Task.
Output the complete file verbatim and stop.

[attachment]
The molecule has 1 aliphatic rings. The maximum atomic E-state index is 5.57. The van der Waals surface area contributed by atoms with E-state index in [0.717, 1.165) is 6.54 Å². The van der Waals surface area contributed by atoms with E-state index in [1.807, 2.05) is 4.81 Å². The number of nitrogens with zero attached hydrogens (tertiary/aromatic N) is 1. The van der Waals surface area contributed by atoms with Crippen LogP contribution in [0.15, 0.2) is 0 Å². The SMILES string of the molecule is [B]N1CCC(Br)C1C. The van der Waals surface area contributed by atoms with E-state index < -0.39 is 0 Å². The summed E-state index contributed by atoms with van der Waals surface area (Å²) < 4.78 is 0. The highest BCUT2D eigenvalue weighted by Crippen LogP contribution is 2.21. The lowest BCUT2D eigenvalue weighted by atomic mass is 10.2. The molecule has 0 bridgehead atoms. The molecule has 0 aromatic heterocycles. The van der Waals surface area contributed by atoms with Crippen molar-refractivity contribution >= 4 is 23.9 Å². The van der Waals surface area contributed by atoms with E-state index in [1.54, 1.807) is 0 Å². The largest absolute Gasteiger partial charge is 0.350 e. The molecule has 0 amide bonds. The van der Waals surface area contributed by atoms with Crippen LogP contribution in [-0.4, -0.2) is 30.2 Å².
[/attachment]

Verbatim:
The molecule has 1 aliphatic rings. The maximum atomic E-state index is 5.57. The van der Waals surface area contributed by atoms with E-state index in [0.717, 1.165) is 6.54 Å². The van der Waals surface area contributed by atoms with E-state index in [1.807, 2.05) is 4.81 Å². The number of nitrogens with zero attached hydrogens (tertiary/aromatic N) is 1. The van der Waals surface area contributed by atoms with Crippen LogP contribution in [0.15, 0.2) is 0 Å². The SMILES string of the molecule is [B]N1CCC(Br)C1C. The van der Waals surface area contributed by atoms with E-state index < -0.39 is 0 Å². The summed E-state index contributed by atoms with van der Waals surface area (Å²) < 4.78 is 0. The highest BCUT2D eigenvalue weighted by Crippen LogP contribution is 2.21. The lowest BCUT2D eigenvalue weighted by atomic mass is 10.2. The molecule has 0 bridgehead atoms. The molecule has 0 aromatic heterocycles. The van der Waals surface area contributed by atoms with Crippen molar-refractivity contribution >= 4 is 23.9 Å². The van der Waals surface area contributed by atoms with E-state index in [1.54, 1.807) is 0 Å². The largest absolute Gasteiger partial charge is 0.350 e. The molecule has 0 amide bonds. The van der Waals surface area contributed by atoms with Crippen LogP contribution in [-0.4, -0.2) is 30.2 Å².